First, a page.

This time, the teacher tells the children they are going to look at some pictures of animals and decide whether they live on the farm or in the zoo. The teacher passes out a picture to each child, asks them to look at the picture and think about where it lives. She tells the children they will be going to the dramatic play area if they think their animal lives on the farm and to the block area if they think their animal lives in the zoo. As the teacher calls on the children to identify their animal, she asks them why they think it is a farm or zoo animal (flexibility and student focus and student expression), and the children go to the designated areas some making animal noises and moving like their animal (restriction of movement).
At another point during the exercise, one child has a picture of a duck and says, “Zoo.” The teacher asks why he thinks the duck should go to the zoo. The child responds that he went to the zoo and there were ducks. The teacher tells the child he can decide (support for autonomy and leadership) if his duck is a zoo duck or a farm duck (flexibility and student focus). The child quacks and waddles to the block area (restriction of movement). The goal of classification is achieved when there are two groups of children at the end of the activity.
The degree of RSP is increased due to this teacher’s attitude toward and regard for the importance of child input within the activity.
The second scenario provides evidence of all the indicators included in the RSP Dimension!
What does this mean?
Remembering to focus on Regard for Student Perspectives may mean letting go of pre-planned expectations to incorporate ideas offered by students. But, it can also level the playing field when teachers take cues from their student’s ideas. It sets the stage for student engagement and learning, positive relationships, and increases opportunities for effective interactions.
What other examples of RSP in teacher-directed activities have you incorporated in your lesson plans? I'd love to hear them! Please share them in the comments below.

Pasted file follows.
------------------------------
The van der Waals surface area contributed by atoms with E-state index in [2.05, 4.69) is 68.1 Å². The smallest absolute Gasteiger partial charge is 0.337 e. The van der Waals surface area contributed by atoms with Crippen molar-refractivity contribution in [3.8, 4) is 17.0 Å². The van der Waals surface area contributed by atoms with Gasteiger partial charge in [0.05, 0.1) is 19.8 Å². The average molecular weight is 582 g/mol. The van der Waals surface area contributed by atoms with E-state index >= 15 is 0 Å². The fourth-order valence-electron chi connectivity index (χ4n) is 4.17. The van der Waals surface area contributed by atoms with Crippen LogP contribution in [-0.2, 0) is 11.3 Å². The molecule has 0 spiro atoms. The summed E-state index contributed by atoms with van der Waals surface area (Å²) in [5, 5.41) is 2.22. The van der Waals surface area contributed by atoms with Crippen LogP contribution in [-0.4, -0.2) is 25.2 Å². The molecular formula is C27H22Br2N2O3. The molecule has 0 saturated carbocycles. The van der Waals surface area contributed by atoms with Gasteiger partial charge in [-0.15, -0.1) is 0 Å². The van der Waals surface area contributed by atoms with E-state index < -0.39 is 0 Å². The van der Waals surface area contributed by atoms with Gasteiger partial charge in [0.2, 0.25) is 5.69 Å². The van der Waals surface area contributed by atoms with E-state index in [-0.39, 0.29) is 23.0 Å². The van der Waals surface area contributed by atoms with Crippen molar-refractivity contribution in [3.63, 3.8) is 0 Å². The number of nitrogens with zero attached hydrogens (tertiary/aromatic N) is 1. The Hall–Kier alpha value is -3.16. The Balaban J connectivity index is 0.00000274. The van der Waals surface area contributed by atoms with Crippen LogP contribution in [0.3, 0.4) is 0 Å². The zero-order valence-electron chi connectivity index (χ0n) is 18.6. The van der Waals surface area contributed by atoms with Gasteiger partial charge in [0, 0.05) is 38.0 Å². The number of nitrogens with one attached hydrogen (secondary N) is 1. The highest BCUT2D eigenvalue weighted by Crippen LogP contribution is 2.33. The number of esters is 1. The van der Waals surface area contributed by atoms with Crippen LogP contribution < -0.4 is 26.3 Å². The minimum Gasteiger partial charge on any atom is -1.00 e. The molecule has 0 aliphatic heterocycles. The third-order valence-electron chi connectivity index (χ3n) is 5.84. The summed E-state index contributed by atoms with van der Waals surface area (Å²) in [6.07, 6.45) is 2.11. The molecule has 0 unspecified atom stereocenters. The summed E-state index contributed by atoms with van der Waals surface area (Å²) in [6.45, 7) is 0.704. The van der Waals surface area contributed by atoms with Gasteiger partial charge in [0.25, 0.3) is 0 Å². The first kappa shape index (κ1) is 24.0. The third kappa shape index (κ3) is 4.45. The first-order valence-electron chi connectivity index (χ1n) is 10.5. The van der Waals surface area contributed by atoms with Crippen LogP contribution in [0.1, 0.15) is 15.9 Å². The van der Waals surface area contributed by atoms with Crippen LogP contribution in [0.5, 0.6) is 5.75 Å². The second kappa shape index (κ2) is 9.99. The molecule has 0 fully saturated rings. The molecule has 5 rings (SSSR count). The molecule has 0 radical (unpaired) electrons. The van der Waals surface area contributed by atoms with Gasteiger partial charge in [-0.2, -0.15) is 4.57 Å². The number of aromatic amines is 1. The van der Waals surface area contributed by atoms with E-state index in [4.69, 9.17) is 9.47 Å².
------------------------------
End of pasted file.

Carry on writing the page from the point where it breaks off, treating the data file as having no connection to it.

Teachers everywhere have yet another new challenge—supporting students and their families from home. We know that high-quality interactions, including interesting, hands-on experiences that are facilitated and supported with feedback, scaffolding, and higher-order thinking questions, best support young students' learning. So how do you help your students' caregivers offer the same high-quality interactions while at home? Well, Rachel Giannini has some super fun ideas to share! The following are ideas she shared during her session at our recent InterAct CLASS Summit.
It’s Dual Language Learner Celebration Week! Every year in the U.S., the amount of young children who live in a household where a language other than English is spoken has been steadily increasing. As of 2016, about one-third of children under age 8 – over 11 million children – are dual language learners (DLLs).
As an infant classroom teacher, you know that talking to babies is important. For instance, you tell the infants in your care what they are looking at (“You see the new block basket on the shelf!”). You label objects (“You have the red ball!”). And you describe events that take place in the classroom (“The tray just fell off the table! That scared you.”). These are all examples of talking with babies. Why, then, can it be so challenging to do this consistently in the classroom?